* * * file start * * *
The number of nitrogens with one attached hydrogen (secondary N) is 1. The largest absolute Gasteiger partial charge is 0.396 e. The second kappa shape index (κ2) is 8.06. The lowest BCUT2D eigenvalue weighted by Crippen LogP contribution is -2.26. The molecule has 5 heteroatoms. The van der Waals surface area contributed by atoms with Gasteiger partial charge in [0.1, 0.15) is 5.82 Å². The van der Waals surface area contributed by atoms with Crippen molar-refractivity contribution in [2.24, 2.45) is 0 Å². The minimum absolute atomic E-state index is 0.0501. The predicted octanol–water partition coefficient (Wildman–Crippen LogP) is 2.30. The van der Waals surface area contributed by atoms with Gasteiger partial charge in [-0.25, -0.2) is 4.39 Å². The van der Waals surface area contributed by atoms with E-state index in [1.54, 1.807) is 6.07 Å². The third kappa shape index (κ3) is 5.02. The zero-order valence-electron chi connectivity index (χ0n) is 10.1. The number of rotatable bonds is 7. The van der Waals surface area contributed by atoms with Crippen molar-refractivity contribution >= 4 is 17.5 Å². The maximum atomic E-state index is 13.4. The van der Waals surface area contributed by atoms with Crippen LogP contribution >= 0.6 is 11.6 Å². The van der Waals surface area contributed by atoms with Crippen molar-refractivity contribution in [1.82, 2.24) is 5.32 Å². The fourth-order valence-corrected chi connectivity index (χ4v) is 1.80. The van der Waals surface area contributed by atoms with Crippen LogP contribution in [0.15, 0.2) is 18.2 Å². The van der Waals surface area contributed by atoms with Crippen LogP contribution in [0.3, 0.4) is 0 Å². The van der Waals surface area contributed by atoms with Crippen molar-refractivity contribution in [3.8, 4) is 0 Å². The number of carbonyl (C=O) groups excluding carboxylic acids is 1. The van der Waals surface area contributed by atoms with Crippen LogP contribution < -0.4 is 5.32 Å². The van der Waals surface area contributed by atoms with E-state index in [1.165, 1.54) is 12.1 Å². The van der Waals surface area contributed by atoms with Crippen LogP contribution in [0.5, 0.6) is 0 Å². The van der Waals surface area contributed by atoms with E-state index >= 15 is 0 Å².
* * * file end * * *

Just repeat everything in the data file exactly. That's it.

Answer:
The number of nitrogens with one attached hydrogen (secondary N) is 1. The largest absolute Gasteiger partial charge is 0.396 e. The second kappa shape index (κ2) is 8.06. The lowest BCUT2D eigenvalue weighted by Crippen LogP contribution is -2.26. The molecule has 5 heteroatoms. The van der Waals surface area contributed by atoms with Gasteiger partial charge in [0.1, 0.15) is 5.82 Å². The van der Waals surface area contributed by atoms with Crippen molar-refractivity contribution in [2.24, 2.45) is 0 Å². The minimum absolute atomic E-state index is 0.0501. The predicted octanol–water partition coefficient (Wildman–Crippen LogP) is 2.30. The van der Waals surface area contributed by atoms with Gasteiger partial charge in [-0.25, -0.2) is 4.39 Å². The van der Waals surface area contributed by atoms with E-state index in [1.54, 1.807) is 6.07 Å². The third kappa shape index (κ3) is 5.02. The zero-order valence-electron chi connectivity index (χ0n) is 10.1. The number of rotatable bonds is 7. The van der Waals surface area contributed by atoms with Crippen molar-refractivity contribution >= 4 is 17.5 Å². The maximum atomic E-state index is 13.4. The van der Waals surface area contributed by atoms with Crippen LogP contribution >= 0.6 is 11.6 Å². The van der Waals surface area contributed by atoms with Crippen molar-refractivity contribution in [1.82, 2.24) is 5.32 Å². The fourth-order valence-corrected chi connectivity index (χ4v) is 1.80. The van der Waals surface area contributed by atoms with Crippen LogP contribution in [0.15, 0.2) is 18.2 Å². The van der Waals surface area contributed by atoms with Crippen LogP contribution in [0.3, 0.4) is 0 Å². The van der Waals surface area contributed by atoms with Crippen molar-refractivity contribution in [3.8, 4) is 0 Å². The number of carbonyl (C=O) groups excluding carboxylic acids is 1. The van der Waals surface area contributed by atoms with Crippen LogP contribution < -0.4 is 5.32 Å². The van der Waals surface area contributed by atoms with E-state index in [1.165, 1.54) is 12.1 Å². The van der Waals surface area contributed by atoms with Crippen LogP contribution in [0.5, 0.6) is 0 Å². The van der Waals surface area contributed by atoms with E-state index >= 15 is 0 Å².